on
Let's assume for the simplicity sake that we have a flat layer 2 network - no routers - 500 PC's and one big subnet.

Let's say you had one big private Class B network 10.120.x.x... which would give you like 65k IP's...  and by using 255.255.0.0 as the subnet mask.. each device understands 10.120 is the network and everything from 10.120.0.0 to 10.120.255.255 are hosts.

That makes sense to me.

A simple Class C - 256 IP addresses makes sense as well.

But what about subnetting to 255.255.254.0 which combines 2 Class C's to 512 or so hosts...

My question is...  where is the RANGE defined?  Let's say Host A is 10.120.50.50 with a subnet of 255.255.254.0 and Host B is 10.120.60.50....  they can talk right?  But could 10.120.60.50 talk to 10.120.40.50?  Shouldn't right?  But could 10.120.50.50 talk to 10.120.40.50?

I know this is a simple answer... to a question that probably doesn't make sense.

Thanks!
Comment
Watch Question

Do more with

EXPERT OFFICE® is a registered trademark of EXPERTS EXCHANGE®
Commented:
Break it down into binary and you'll get your answer; The network portion gets 23 bits of the address, and the host portion gets 9.  To get the range for the hosts, you'd take the number of bits available and multiply it to the power of 2 minus 2 (as all 1s and all 0s are not allowed).  Thus you'd have a total of 512 minus 2 hosts, which is 510.  You'd be able to to assign 510 hosts in a single range of each of the networks.  You'd do the same thing to get the number of networks you'd have available except that you wouldnt minus 2.  Thus with a /23 mask (255.255.254.0), you'd have available 8,388,608 networks each with 512 hosts.

Commented:
>Let's say Host A is 10.120.50.50 with a subnet of 255.255.254.0 and Host B is 10.120.60.50....  they can talk right?

Is my basic understanding of Subnetting flawed?  Those two IP's are on different networks if the subnet is as shown.

1111 1111.1111 1111.1111 1110.0000 0000

The bits that are 1 need to be identical on two addresses for them to be on the same network.  With the network shown there are 512 addresses (less the reserved ones).

If you had said 10.120.50.50 and 10.120.51.50 then I would agree they could talk.

Commented:
I was typing when Henry was posting, apologies for an resulting duplication.

Commented:
Theres also a trick for figuring out what the network is and what the host is for individual addresses using the net mask.  It's called ANDING.  Its a mathmatical process that converts the IP address and the subnet mask into binary, places them both on top and compares the two.  The comparison creates a third number which will be the network address.  This is accomplished by a 1 and a 1 equal a 1.  A 1 and a 0 equal a 0.  A 0 and a 0 equal a 0.  Line the numbers of exactly, top to bottom and do this AND process and you'll be left with the network address.  So in your first example, you had the number 10.120.60.50.  Here's what it'd look like;

11111111-11111111-11111110-00000000 = Subnet Mask of 255.255.254.0
00001010-01111000-00111100-00000000 = AND functions results, the network for the address.

So converted back to dotted decimal, that address is 10.120.60.0.  That would be the network that 10.120.60.50 belongs to and any other address that works out to that same address would be in the same subnet.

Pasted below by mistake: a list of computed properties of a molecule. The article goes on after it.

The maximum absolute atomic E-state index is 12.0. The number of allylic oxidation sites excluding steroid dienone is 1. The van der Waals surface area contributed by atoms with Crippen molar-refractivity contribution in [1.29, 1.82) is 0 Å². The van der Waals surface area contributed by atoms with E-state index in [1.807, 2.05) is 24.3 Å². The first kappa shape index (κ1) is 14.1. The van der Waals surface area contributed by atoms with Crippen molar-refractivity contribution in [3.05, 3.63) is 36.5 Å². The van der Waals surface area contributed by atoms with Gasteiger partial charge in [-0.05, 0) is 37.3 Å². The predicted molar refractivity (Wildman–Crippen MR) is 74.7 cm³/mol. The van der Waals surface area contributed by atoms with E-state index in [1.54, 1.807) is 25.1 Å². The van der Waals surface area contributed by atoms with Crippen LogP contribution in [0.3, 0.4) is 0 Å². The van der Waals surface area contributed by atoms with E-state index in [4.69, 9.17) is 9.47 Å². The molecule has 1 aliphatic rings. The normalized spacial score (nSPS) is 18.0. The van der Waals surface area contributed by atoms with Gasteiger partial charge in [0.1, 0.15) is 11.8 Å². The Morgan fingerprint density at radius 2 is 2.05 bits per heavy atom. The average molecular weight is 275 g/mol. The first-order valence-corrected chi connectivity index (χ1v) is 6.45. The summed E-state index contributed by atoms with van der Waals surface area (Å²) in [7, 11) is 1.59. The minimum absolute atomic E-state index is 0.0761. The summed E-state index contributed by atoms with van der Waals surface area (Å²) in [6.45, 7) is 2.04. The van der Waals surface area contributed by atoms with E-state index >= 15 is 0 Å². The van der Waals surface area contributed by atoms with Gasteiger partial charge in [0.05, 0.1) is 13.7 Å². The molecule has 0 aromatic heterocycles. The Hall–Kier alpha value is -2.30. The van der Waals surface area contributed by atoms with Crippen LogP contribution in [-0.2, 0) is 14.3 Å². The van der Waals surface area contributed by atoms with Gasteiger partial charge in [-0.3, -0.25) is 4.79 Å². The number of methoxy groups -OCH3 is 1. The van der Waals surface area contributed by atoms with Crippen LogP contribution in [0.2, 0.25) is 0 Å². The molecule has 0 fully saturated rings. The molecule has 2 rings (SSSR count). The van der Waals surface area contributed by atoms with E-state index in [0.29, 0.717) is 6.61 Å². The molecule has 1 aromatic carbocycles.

Commented:
There are all kinds of programs online that not only help you to understand subnetting better, but will allow you to practice your subnetting, which if you want to get into the networking field, is an important skill to maintain.  CCIE level subnetting is something you have to practice on a regular basis.

Commented:
For the range it is the 512 adjacent addresses in the mask starting from X.X.0.0 - X.X.1.255 minus the network of 0.0 and broadcast of 1.255.  This would keep going through the addresses.  With address x.x.2.0 a network address for a new network and x.x.3.255 the broadcast for the next network and so on, where the 0.0 network and the 2.0 network are 2 separate networks.

and so on below just small example

4.0 - 5.255
6.0 - 7.255
8.0 - 9.255
10.0 - 11.255
12.0 - 13.255
14.0 - 15.255
16.0 - 17.255
18.0 - 18.255

in these networks the even numbers start the network with the top including the broadcast are the odd numbers in the second octet.

the x.x.50.0 network is different the the x.x.60.x
and the x.x.50.x and x.x.40.x are  both different so neither of your example networks are able to communicate with out a router.

x.x.50.50 could talk to the x.x.51.50 network no problem hope this clears it up a little.

Commented:
I think you mean:-

4.0 - 7.255
8.0 - 15.255
16.0 - 31.255

where:-

4 to 7 are all the possible combinations using 3 bits
8 to 15 are all the possible combinations using 4 bits
16 to 31 are all the possible combinations using 5 bits

(less the special cases of course)

Commented:
I was pretty sure we were discussing the 255.255.254.0 subnet, which is only 4.0 through 5.255 a total of 510 usable addresses and 512 total minus the network and broadcast?

We only freed up a single bit in the second octet, and all 8 in the last, the subnet that allows the numbering you state in your response moorhouselondo would be

255.255.252.0 not 255.255.254, unless I am really missing something?

Commented:
Cheever, sorry I thought you were outlining available address ranges if the number of bits in the subnet were expanded, which on re-reading I see your explanation is clear.  Yes please ignore my last comment.

Do more with